Holism

Any view which emphasizes the whole of something as distinct from its parts.

In particular, this doctrine says that the whole in question cannot be predicted from or explained in terms of its parts (also see emergence theories); or else that the whole is more important than its parts (as in, for example, collectivist political theories which say that the interests of the individual must be subordinated to those of the state).

In philosophy of science, holism says that empirical statements cannot be conclusively verified individually, but ‘our statements about the external world face the tribunal of sense experience not individually but only as a corporate body’ (W. V. O. Quine).

Holism contrasts with individualism and reductionism.

Also see: methodological theories, vitalism, organicism

Source:
W V O Quine, ‘Two Dogmas of Empiricism’, Philosophical Review (1951), 41; reprinted with revisions in W V O Quine’s From a Logical Point of View (1953)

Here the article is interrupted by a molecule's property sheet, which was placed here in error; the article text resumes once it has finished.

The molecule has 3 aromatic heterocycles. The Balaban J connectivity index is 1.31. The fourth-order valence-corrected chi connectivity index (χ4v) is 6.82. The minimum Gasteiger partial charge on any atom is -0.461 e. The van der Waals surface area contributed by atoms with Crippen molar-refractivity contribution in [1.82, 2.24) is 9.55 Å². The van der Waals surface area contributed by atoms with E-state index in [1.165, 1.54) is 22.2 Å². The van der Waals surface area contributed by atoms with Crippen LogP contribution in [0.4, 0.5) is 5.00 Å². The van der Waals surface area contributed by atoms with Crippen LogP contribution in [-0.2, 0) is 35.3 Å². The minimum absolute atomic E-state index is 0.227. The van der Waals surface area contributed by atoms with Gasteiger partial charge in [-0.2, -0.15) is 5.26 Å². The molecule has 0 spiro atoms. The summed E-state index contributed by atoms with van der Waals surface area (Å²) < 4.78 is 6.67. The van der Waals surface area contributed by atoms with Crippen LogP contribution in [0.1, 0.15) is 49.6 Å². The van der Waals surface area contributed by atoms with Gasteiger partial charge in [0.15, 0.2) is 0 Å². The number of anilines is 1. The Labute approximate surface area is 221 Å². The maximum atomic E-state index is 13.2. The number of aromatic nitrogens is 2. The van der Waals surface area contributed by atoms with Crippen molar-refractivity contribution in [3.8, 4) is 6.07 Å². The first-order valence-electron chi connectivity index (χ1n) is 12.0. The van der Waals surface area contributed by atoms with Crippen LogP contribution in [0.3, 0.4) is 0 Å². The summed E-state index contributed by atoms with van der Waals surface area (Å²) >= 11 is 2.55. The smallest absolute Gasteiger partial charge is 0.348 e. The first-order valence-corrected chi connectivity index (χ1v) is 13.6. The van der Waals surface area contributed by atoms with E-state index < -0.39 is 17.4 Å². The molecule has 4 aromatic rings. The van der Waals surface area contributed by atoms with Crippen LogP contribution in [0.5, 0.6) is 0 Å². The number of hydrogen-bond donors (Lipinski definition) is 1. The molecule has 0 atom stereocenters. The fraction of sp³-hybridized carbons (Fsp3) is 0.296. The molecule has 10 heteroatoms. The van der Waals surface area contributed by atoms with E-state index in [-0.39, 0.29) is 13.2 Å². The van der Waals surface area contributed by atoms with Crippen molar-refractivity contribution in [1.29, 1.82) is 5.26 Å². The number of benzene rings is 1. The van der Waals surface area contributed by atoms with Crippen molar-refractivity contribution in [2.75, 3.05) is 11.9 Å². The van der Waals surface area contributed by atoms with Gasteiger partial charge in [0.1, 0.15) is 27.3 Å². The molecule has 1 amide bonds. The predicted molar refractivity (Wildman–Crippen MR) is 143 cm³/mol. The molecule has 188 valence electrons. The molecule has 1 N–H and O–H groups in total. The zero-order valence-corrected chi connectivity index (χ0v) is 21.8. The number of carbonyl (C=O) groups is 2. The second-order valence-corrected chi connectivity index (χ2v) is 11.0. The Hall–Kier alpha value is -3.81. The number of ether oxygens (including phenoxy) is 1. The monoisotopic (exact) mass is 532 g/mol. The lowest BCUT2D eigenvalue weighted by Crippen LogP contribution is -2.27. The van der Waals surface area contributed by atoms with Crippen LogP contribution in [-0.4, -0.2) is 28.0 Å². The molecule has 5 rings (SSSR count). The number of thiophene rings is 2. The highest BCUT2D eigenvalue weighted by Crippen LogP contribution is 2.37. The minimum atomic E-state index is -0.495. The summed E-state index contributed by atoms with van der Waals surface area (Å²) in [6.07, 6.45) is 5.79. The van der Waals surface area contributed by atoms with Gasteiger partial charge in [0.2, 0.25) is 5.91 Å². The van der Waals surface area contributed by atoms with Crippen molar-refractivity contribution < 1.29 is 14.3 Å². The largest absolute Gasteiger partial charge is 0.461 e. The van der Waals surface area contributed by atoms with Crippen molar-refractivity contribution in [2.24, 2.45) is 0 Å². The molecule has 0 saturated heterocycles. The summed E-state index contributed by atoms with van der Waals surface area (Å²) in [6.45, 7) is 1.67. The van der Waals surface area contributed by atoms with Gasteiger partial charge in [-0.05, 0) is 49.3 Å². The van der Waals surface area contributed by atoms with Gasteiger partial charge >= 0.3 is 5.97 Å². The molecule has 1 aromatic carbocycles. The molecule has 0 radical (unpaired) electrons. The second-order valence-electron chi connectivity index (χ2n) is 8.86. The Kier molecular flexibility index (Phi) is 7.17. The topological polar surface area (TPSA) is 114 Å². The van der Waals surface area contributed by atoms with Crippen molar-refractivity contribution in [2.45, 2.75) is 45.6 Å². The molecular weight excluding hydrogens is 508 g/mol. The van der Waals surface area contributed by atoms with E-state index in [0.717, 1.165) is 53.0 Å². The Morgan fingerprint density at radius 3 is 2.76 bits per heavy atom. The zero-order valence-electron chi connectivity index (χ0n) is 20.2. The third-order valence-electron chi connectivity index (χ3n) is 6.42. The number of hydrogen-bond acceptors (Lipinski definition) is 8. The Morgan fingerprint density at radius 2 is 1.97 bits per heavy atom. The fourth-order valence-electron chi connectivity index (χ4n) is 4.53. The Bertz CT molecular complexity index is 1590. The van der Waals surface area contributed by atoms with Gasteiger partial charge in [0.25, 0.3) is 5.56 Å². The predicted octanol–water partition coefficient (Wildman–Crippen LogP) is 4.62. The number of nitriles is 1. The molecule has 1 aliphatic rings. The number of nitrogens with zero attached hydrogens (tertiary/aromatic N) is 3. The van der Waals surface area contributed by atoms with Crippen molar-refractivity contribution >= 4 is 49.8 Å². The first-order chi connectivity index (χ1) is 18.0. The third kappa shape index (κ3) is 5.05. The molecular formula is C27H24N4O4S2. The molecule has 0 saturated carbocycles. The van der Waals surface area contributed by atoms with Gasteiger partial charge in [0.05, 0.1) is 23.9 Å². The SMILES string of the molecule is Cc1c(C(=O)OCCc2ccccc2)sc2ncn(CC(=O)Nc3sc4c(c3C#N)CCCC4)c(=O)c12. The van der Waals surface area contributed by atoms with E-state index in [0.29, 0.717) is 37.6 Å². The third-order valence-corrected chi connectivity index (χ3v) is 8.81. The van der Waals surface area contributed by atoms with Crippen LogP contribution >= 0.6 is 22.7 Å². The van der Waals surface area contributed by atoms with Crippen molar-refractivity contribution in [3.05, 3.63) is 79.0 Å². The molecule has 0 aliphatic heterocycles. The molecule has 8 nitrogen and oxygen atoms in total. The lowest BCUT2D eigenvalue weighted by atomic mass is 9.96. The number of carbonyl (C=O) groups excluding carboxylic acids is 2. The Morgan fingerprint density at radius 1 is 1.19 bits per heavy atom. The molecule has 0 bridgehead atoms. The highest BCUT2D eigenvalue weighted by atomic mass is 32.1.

Meaning

The exact meaning of “holism” depends on context. Smuts originally used “holism” to refer to the tendency in nature to produce wholes from the ordered grouping of unit structures.[3] However, in common usage, “holism” usually refers to the idea that a whole is greater than the sum of its parts.[4] In this sense, “holism” may also be spelled “wholism“, and it may be contrasted with reductionism or atomism.[5]

Diet and health

The term holistic when applied to diet or medical health refers to intuitive approach to food, eating, or lifestyle.[6] One example is in the context of holistic medicine, “holism” refers to treating all aspects of a person’s health, including psychological and societal factors, rather than only his/her physical conditions or symptoms.[7] In this sense, holism may also be called “holiatry“.[8] Several approaches are used by medical doctors, dietitians, and religious institutions, usually recommended based on an individual basis.[9][10][11] Adherents of religious institutions that practice a holistic dietary and health approach have been shown have longer lifespans than those of surrounding populations, including Hinduism,[9] Shinto,[12] and the Seventh-Day Adventist Church

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